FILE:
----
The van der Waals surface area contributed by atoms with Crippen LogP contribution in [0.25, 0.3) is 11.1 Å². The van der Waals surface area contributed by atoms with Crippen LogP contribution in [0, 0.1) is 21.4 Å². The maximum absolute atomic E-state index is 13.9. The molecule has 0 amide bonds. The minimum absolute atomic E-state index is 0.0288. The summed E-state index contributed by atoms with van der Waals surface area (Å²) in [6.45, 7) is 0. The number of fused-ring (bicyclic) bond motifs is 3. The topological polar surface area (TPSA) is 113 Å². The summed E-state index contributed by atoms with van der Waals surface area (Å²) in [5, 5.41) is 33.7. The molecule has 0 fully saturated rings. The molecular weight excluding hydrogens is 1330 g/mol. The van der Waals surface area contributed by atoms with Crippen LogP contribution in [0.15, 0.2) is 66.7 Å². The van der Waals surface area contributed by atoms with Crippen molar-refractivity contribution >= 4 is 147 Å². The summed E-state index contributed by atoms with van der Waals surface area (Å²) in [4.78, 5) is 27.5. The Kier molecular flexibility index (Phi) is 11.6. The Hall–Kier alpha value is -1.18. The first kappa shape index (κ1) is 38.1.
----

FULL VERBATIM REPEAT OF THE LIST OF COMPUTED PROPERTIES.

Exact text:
The van der Waals surface area contributed by atoms with Crippen LogP contribution in [0.25, 0.3) is 11.1 Å². The van der Waals surface area contributed by atoms with Crippen LogP contribution in [0, 0.1) is 21.4 Å². The maximum absolute atomic E-state index is 13.9. The molecule has 0 amide bonds. The minimum absolute atomic E-state index is 0.0288. The summed E-state index contributed by atoms with van der Waals surface area (Å²) in [6.45, 7) is 0. The number of fused-ring (bicyclic) bond motifs is 3. The topological polar surface area (TPSA) is 113 Å². The summed E-state index contributed by atoms with van der Waals surface area (Å²) in [5, 5.41) is 33.7. The molecule has 0 fully saturated rings. The molecular weight excluding hydrogens is 1330 g/mol. The van der Waals surface area contributed by atoms with Crippen LogP contribution in [0.15, 0.2) is 66.7 Å². The van der Waals surface area contributed by atoms with Crippen molar-refractivity contribution >= 4 is 147 Å². The summed E-state index contributed by atoms with van der Waals surface area (Å²) in [4.78, 5) is 27.5. The Kier molecular flexibility index (Phi) is 11.6. The Hall–Kier alpha value is -1.18. The first kappa shape index (κ1) is 38.1.